Israel’s Peres urges EU to put Hezbollah on terrorist list

3 min

Israeli President Shimon Peres has repeated calls to brand the Lebanese group Hezbollah a terrorist group as he addressed the European Parliament on Tuesday.


Israeli President Shimon Peres urged European leaders to officially declare Lebanon’s Hezbollah a terrorist group on Tuesday, repeating similar statements he has given to the press over the past week.

“Your voice is highly respected” Peres told members of the European Parliament in Strasbourg, “We appeal to you: call terror ‘terror’.”

“Recently, 20 terror attempts by Hezbollah were counted all over the world, in India, Thailand, Georgia, South Africa, the US, Egypt and Greece, among others,” Peres added in a speech that focused on Iran and the threat of Tehran acquiring a nuclear weapon.

In an interview with the daily Le Monde published on Tuesday, Peres said he had spoken personally to French President François Hollande about Hezbollah in recent days, claiming the armed Shiite movement was interfering in the Syrian civil war.

“Hezbollah acts like a state within a state and deepens the divisions [in Lebanon]. It has its own army and sends it to fight in Syria without the permission of the Lebanese government, which it is a part of,” he told the French newspaper.

Likewise, after a meeting with European Commission head Jose Manuel Barroso last Thursday, Peres told reporters that giving latitude to Hezbollah would only encourage the group to expand its operations.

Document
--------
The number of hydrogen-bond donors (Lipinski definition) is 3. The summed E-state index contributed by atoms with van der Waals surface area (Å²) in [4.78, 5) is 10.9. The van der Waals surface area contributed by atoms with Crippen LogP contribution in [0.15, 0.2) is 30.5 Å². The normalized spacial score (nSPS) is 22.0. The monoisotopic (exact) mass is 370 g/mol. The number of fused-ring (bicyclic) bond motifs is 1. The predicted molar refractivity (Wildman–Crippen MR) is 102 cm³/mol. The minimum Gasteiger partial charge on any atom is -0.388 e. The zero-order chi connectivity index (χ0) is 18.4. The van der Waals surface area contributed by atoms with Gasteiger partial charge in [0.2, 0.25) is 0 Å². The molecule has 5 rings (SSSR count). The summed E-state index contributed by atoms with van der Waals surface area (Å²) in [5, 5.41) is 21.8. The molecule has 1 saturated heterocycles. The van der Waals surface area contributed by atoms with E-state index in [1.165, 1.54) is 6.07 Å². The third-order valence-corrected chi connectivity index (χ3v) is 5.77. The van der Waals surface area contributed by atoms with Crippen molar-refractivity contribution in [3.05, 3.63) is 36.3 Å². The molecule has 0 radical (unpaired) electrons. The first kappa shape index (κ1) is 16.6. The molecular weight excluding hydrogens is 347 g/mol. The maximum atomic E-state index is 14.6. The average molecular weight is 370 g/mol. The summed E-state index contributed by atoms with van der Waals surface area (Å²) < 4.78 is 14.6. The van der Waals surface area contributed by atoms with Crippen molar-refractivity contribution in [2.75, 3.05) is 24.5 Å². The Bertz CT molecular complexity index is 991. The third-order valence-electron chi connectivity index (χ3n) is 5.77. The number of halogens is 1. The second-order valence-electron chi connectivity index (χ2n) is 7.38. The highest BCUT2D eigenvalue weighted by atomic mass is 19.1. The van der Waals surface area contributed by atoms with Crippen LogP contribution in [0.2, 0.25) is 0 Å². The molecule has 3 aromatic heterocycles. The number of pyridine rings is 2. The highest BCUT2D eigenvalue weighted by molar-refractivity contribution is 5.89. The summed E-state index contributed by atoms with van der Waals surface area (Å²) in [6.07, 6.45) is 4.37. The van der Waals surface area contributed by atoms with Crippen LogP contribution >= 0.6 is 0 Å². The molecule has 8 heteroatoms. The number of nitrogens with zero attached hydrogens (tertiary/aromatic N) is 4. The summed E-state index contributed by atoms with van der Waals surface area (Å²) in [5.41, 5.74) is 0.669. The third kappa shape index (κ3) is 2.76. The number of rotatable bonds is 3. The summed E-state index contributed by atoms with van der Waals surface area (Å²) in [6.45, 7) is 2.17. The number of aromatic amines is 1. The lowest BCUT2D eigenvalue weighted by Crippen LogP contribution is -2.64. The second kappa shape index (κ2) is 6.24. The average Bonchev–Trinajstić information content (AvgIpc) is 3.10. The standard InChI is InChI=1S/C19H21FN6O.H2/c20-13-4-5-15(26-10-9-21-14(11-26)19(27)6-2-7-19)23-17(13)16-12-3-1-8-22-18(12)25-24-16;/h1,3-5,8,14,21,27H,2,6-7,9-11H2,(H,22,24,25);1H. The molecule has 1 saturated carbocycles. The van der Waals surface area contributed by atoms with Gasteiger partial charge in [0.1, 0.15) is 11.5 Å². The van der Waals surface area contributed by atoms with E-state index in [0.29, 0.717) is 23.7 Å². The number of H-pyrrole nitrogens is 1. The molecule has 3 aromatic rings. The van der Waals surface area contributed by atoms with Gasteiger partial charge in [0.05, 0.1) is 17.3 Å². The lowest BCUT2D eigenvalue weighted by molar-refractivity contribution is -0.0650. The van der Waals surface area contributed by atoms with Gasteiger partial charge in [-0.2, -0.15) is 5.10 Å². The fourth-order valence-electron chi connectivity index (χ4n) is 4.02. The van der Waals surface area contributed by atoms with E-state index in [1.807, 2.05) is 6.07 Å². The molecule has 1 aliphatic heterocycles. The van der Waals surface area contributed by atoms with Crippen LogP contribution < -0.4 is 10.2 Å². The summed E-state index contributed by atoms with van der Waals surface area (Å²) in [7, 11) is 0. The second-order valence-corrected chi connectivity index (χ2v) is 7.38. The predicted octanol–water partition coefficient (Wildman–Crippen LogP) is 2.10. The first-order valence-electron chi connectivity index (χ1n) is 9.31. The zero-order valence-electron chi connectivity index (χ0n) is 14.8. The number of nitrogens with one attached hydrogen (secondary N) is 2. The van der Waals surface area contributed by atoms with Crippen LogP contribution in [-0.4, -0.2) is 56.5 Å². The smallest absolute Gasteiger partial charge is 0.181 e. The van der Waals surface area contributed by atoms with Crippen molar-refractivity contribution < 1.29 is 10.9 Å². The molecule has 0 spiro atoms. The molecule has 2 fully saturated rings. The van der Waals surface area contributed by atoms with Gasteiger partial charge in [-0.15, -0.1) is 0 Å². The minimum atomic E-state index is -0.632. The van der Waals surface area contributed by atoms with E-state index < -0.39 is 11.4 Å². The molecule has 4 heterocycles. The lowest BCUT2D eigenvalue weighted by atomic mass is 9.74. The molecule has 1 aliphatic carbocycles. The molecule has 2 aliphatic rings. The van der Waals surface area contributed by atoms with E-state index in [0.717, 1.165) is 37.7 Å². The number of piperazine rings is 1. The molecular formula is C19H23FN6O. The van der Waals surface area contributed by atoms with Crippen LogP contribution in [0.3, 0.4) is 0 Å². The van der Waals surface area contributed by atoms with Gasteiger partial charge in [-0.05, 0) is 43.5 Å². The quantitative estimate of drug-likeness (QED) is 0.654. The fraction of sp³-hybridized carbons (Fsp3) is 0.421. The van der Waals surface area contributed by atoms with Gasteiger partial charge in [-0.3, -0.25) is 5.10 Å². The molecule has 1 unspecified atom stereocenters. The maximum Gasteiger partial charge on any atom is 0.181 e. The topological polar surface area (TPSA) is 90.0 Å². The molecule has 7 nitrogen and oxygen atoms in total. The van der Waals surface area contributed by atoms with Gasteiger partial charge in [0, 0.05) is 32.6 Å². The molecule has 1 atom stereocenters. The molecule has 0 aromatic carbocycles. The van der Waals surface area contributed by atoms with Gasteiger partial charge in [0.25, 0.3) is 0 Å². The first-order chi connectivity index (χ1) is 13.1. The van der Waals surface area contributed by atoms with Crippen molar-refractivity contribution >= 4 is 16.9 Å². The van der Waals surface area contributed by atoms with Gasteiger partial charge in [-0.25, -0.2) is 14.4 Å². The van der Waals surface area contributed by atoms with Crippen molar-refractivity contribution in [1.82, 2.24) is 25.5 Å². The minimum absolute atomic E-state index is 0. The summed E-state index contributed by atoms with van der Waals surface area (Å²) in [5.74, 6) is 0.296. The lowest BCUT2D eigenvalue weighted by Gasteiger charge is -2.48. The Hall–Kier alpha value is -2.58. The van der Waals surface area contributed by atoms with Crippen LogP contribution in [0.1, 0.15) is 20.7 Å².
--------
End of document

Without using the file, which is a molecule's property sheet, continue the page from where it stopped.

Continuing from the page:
“If you do not take measures against Hezbollah, then they may think that they are permitted” to do what they like, he said at the time. “[Hezbollah’s operations] should be stopped, it is terror... it does not have any other name.”

Bulgarian pressure

Hezbollah has been on America’s terrorist blacklist for the last 17 years, but Europe has hesitated to follow suit, with EU states divided over the issue.

Britain is in favour of blacklisting the armed group, but France and Italy are said to remain reluctant.

The 89-year-old Peres is touring Europe with what seems to be the dual aim of spurring member states to take action against Iran’s nuclear ambitions and slap Hezbollah with sanctions.

There has been growing pressure on the EU to brand Hezbollah a terrorist group after a preliminary report from Bulgarian authorities said the Lebanese organisation was responsible for a bus bombing in July 2012 that killed five Israelis and one Bulgarian national.

European officials have said they will wait for a final report from Sofia before taking action on the subject.

US Secretary of State John Kerry has urged the bloc to follow Washington's lead on Hezbollah in order to crack down on its fundraising activities.

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